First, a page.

The sovereign can no longer say, "You shall think as I do on pain of death;" but he says, "You are free to think differently from me, and to retain your life, your property, and all that you possess; but if such be your determination, you are henceforth an alien among your people."

(Alexis de Tocqueville, Democracy in America, 1835)

Tuesday, 12 October 2010

PTSD in Afghanistan

This story from the AFP deserves comment - it states that some 60% of the population of Afghanistan suffers from some kind of mental health problem.

The WHO notes that there is a particularly high number of cases of post-traumatic stress disorder. In her book Punishment of Virtue, Sarah Chayes stated that the whole of Afghan society suffers from PTSD, a legacy of the Soviet occupation and the terror this brought above all to rural areas of Afghanistan.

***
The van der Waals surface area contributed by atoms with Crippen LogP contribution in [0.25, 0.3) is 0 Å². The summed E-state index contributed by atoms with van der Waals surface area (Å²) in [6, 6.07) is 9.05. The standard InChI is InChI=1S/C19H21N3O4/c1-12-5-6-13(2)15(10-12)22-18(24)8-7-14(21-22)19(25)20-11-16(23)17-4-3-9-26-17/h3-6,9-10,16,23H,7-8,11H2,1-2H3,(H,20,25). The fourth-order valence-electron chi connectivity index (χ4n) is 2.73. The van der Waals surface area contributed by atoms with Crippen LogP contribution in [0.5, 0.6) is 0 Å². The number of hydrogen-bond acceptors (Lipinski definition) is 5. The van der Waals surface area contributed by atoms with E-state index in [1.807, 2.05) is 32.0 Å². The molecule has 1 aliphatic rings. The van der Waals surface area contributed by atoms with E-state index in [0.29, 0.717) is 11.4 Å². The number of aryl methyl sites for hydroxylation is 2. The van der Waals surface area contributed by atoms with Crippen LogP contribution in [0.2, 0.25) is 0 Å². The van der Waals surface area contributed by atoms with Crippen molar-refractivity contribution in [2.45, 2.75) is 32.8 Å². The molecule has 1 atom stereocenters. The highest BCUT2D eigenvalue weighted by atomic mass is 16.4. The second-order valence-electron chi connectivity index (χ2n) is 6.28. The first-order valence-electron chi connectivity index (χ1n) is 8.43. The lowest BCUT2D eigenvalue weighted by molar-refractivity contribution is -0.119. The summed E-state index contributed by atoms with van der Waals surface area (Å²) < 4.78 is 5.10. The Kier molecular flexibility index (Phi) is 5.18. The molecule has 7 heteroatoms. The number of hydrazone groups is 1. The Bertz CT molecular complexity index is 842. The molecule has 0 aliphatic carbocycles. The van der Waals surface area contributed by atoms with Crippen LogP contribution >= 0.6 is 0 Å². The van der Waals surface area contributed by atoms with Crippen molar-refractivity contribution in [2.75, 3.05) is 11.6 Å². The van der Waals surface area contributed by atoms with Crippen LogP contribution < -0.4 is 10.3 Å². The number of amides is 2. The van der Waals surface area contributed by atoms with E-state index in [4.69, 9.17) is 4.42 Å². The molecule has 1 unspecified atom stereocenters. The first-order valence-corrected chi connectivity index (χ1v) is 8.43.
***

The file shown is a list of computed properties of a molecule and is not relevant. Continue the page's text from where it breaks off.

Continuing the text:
Chayes identified some of the symptoms of PTSD as being commonplace in her dealings with the people of Kandahar during her time there. These include an inability to bond emotionally, an inability to plan for the future, an inability to think beyond one's own needs for the collective good and excessive guile.

This subject would be worthy of some in-depth research by real experts in this field. That being said, it seems impossible to think that the thirty years of conflict in Afghanistan would not have had profound psychological effects on the people involved.

The question today is how much is this a factor in their behaviour towards ISAF, the broader international community and their own government (and looking at the symptoms Chayes highlights one might be inclined to say it is a real factor). More importantly, has any one stopped for a moment to consider this and factor it into our strategy for building governance and development in Afghanistan today?

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